Education is a fundamental factor in achieving success and growth in different aspects of life. Education equips people with the knowledge to achieve all of the Millennium Development Goals by providing the skills to increase income, create employment opportunities, reduce hunger and poverty and enhance socio-economic development.
In the case of women, educating women and girls has proven to lead to higher earnings, improved child and family health and reduced fertility rates.
In 2000, world leaders adopted the United Nations Millennium Declaration where the second Millennium Development Goal (MDG-2) is to “Achieve Universal Primary Education,” ensuring that children across the globe will be able to complete a full course of primary schooling by 2015.
In an effort to improve education, the Economic and Social Council (ECOSOC) will follow the six goals of “Education for All” of the United Nations Educational, Scientific and Cultural Organization (UNESCO). These goals are: (1) expand early childhood care and education, (2) provide free and compulsory primary education for all, (3) promote learning and life skills for young people and adults, (4) increase adult literacy by 50 per cent, (5) achieve gender parity by 2005, gender equality by 2015 and (6) improve the quality of education.
The United Nations Children’s Fund (UNICEF) has prioritized the issue of equal access to education, empowerment of women through girls’ education and gender equality, education in emergencies and post-crisis education, early childhood development and school readiness and enhancing quality in primary and secondary education. To reach these goals, UNICEF has been working on a series of initiatives, including back on track education, back to school campaigns, child-friendly schools, school readiness, essential learning, learning plus and life skills based education.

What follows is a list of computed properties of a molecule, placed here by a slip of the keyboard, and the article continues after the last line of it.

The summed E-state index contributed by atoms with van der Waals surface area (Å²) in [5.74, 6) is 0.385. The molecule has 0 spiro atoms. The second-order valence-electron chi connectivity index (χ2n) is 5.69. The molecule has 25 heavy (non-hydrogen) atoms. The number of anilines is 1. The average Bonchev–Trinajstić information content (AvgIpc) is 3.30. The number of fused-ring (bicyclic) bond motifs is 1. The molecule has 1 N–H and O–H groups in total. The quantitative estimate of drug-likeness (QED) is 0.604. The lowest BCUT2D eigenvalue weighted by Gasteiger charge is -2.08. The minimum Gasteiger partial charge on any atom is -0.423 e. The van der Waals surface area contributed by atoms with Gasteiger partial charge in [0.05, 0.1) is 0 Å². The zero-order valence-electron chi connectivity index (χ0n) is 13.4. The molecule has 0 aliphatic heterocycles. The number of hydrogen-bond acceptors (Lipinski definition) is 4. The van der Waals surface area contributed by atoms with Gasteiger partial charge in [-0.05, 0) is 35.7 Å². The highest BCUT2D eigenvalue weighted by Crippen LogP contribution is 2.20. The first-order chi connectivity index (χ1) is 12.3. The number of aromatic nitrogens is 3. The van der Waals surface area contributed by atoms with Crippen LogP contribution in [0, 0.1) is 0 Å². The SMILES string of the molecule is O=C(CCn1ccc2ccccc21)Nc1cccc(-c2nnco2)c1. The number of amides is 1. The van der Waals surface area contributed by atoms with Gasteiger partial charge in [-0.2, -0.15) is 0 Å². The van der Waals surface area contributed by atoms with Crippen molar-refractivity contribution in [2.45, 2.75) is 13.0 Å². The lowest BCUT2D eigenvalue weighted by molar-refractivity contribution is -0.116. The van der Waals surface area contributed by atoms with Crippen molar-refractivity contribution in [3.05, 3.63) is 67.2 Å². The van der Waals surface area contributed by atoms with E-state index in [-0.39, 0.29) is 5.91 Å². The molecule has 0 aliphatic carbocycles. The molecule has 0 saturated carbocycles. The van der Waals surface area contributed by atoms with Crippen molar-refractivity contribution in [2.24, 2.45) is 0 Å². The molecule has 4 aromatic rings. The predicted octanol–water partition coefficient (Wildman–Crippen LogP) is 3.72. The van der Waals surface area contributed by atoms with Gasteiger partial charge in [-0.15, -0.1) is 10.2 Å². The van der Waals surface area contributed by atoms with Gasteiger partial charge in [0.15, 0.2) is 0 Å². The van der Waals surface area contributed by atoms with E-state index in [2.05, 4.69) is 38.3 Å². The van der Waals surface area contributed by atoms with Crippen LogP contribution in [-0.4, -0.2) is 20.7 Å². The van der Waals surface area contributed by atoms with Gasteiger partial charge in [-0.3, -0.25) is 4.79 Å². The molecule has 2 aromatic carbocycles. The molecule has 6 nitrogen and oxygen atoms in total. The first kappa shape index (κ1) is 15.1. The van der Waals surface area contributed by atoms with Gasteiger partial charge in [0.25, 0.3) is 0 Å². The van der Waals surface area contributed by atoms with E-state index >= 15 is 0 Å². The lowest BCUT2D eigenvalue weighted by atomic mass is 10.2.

Importance of Education
Education provides people with the ability to access tools that improves people’s lives. According to the Millennium Development Goals Report 2010, poverty and unequal access to schooling does not stop the high adolescent birth rates. In fact, unequal access to education jeopardizes the health and opportunities for social and economic advancement for girls and women.
The report also notes the social progress made from education. In particular, contraceptive use is four times higher among women with a secondary education than among those with no education. For women in the poorest households and among those with no education, negligible progress was seen over the last decade.
Children who receive early childhood care and education are more likely to develop basic cognitive and language skills, and be better socially and emotionally equipped. A proper education broadens opportunities for young people and helps develop the skills necessary to stimulate sustainable economic development.
Problems with Education
Some of the education implementation problems across the globe are due to the limited access to education, high drop out rates, grade repetition and poor quality of education. Today, at least 72 million children of school age are still denied the right to education due to financial, social or other challenges, including high fertility rates, HIV/AIDS and armed conflict.